If you want to irritate a public school teacher or administrator, refer to public schools as government schools. Trust me, you will get a reaction.
And I’m not really sure why they have such a sore point about it. After all, they are government schools. They are paid for by the government, and teach to government mandated standards. They are overseen by a federal agency (with its own SWAT team, I might add) which enforces its dictates with great enthusiasm. They answer less and less to the local community and more and more to state or federal bureaucrats.
So why not be honest and call a spade a spade? They are government schools, and they have been for a long time. In fact, I can point to the exact moment when our school system transformed from public education to government education. It began with a man named Richard Henry Pratt shortly after the end of the Civil War.
Pratt, a US Army man, using Prussian education as a model, developed and implemented the idea that the best way to ‘civilize’ the Native American tribes was to take their children away from them and send them to boarding schools where they were taught to be white. With the full backing of the US government, he built his schools and laws were passed forcing tribes to send their children away. If the tribes resisted, their food was cut off, forcing them to choose between starvation, and giving up their children. Once the children were placed in the schools, they were stripped entirely of every vestige of their culture, and forced to assimilate into American behaviors.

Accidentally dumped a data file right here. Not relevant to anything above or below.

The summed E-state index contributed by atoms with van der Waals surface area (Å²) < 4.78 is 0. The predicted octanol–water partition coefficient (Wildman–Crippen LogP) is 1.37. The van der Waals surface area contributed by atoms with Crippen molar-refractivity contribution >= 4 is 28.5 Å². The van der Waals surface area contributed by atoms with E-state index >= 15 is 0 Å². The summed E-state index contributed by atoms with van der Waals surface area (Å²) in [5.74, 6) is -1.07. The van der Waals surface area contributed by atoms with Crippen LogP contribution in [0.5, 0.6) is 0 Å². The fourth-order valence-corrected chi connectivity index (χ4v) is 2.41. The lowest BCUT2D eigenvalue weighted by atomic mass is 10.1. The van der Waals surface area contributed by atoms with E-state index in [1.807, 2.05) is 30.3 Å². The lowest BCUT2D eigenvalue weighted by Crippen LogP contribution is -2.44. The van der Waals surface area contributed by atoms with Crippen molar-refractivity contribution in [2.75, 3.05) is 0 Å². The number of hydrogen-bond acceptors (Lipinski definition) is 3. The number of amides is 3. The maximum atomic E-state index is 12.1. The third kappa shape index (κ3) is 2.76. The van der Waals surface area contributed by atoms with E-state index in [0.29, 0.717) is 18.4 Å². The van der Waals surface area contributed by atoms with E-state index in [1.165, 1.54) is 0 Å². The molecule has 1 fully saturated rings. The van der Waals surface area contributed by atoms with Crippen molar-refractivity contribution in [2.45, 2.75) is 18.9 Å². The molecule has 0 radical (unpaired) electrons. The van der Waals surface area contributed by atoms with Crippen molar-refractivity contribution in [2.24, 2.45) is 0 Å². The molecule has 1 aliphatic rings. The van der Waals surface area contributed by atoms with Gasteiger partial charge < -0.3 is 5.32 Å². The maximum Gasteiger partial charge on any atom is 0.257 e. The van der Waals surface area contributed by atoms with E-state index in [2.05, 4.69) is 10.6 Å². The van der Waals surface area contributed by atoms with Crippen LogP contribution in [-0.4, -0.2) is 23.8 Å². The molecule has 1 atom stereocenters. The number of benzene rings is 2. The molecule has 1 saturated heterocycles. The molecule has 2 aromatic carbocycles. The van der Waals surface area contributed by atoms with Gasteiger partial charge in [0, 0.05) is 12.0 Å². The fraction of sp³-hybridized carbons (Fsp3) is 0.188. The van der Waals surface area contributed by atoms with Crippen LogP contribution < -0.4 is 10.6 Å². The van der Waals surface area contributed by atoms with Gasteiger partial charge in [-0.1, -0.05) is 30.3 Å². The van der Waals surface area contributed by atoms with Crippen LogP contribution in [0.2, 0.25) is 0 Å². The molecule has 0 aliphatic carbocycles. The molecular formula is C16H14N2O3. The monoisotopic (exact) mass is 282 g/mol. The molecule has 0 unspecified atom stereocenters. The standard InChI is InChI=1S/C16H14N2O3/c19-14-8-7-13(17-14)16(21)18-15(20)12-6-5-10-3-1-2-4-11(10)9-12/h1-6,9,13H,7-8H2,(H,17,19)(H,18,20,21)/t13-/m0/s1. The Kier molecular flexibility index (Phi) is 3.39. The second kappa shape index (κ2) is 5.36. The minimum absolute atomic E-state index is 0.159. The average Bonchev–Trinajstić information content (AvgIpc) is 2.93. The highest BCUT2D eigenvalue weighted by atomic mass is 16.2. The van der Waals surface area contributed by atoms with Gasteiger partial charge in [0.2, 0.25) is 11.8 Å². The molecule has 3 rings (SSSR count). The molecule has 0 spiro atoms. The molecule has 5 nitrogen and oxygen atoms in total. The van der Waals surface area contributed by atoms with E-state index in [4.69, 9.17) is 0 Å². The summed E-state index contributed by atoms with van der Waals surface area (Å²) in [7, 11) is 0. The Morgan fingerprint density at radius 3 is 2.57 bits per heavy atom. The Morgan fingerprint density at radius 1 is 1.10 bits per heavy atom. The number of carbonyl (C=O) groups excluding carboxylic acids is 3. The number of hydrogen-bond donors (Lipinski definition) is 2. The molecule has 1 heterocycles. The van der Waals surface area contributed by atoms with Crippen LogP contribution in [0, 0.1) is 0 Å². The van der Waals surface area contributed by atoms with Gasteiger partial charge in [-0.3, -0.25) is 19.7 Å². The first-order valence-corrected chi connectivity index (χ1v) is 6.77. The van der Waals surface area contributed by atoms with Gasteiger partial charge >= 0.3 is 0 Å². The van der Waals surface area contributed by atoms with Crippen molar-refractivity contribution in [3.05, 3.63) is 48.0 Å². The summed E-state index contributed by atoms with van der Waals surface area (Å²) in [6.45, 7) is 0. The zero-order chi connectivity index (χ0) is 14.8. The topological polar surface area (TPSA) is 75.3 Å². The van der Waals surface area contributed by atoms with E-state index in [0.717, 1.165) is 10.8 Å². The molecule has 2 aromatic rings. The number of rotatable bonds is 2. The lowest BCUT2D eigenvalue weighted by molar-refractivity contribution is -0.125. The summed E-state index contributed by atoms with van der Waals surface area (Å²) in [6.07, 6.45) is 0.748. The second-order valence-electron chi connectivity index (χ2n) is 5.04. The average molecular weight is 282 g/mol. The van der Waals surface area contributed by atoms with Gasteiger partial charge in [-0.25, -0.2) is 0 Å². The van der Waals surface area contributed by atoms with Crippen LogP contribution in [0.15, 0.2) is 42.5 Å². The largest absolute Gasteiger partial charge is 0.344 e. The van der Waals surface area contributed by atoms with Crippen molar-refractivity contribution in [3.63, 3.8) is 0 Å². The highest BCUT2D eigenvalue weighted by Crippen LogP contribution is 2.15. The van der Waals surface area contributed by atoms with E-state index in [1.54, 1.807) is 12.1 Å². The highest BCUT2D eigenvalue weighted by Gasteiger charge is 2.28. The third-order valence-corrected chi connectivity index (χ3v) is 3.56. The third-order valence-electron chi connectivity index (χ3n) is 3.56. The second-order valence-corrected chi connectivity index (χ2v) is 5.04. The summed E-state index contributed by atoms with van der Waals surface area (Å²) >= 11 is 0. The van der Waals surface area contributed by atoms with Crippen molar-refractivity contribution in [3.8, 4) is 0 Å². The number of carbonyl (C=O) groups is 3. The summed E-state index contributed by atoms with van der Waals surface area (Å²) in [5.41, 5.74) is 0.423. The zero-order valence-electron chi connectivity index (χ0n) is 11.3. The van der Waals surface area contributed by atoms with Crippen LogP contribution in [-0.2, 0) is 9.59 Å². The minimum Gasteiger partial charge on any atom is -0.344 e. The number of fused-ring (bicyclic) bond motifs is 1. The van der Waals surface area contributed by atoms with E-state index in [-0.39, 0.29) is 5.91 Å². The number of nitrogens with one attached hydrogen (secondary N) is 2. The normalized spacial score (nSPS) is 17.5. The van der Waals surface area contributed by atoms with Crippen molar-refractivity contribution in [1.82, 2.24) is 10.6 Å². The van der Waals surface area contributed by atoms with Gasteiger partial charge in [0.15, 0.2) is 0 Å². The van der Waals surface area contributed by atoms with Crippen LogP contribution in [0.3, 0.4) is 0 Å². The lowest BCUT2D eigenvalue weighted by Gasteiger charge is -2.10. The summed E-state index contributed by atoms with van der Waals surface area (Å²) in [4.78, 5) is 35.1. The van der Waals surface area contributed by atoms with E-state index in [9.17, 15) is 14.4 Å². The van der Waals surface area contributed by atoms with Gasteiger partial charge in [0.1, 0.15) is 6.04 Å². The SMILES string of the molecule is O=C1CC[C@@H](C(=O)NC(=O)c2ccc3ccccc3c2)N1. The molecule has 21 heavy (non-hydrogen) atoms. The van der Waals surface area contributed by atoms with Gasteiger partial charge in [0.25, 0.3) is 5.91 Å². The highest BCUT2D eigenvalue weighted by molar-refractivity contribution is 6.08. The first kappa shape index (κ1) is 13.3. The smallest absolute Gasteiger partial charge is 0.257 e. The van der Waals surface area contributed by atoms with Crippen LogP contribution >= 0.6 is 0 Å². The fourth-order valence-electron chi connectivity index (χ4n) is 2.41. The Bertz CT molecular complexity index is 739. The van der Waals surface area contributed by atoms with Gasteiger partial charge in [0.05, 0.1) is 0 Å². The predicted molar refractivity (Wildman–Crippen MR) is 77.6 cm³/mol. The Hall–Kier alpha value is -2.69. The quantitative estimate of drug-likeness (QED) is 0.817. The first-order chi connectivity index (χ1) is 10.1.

Until his retirement shortly after the turn of the century, Pratt spent the better part of three decades learning how to ‘convert’ Native American children into his view of model Americans. During that time, his programs were expanded to include other minorities, including the children of former slaves. As Pratt argued that education was the surest method for control, going so far as to say that the adult Native Americans would behave better while their children were under the control of the American schools, the nascent American public school system took notice. Far from finding his ideas abhorrent, they seized on them as a way to create a unified cultural identity. Massachusetts was the first state to pass a law making attendance at public schools compulsory, and Mississippi was the last to fall into line in 1917.
Now I know what a lot of you are thinking. You think that I am presenting a lopsided view of education, and that all the people involved couldn’t have been monsters like Pratt. And you are right; they weren’t and they aren’t. However, it is a simple fact that his ideas formed the basis for public schooling in America and you can see that in the way the system operates today.
- Parents can be sent to jail if their children are truant or fail to perform to standards in the school.
- Parents have to justify decisions they make for their children to the school, even if those decisions have nothing to do with school.
- Parents have little input over curricula, and almost zero input on school policies and procedures.
- Schools have taken on parenting responsibilities, whether or not the parents consent, even to the point of counseling children on sexual matters without notifying the parents.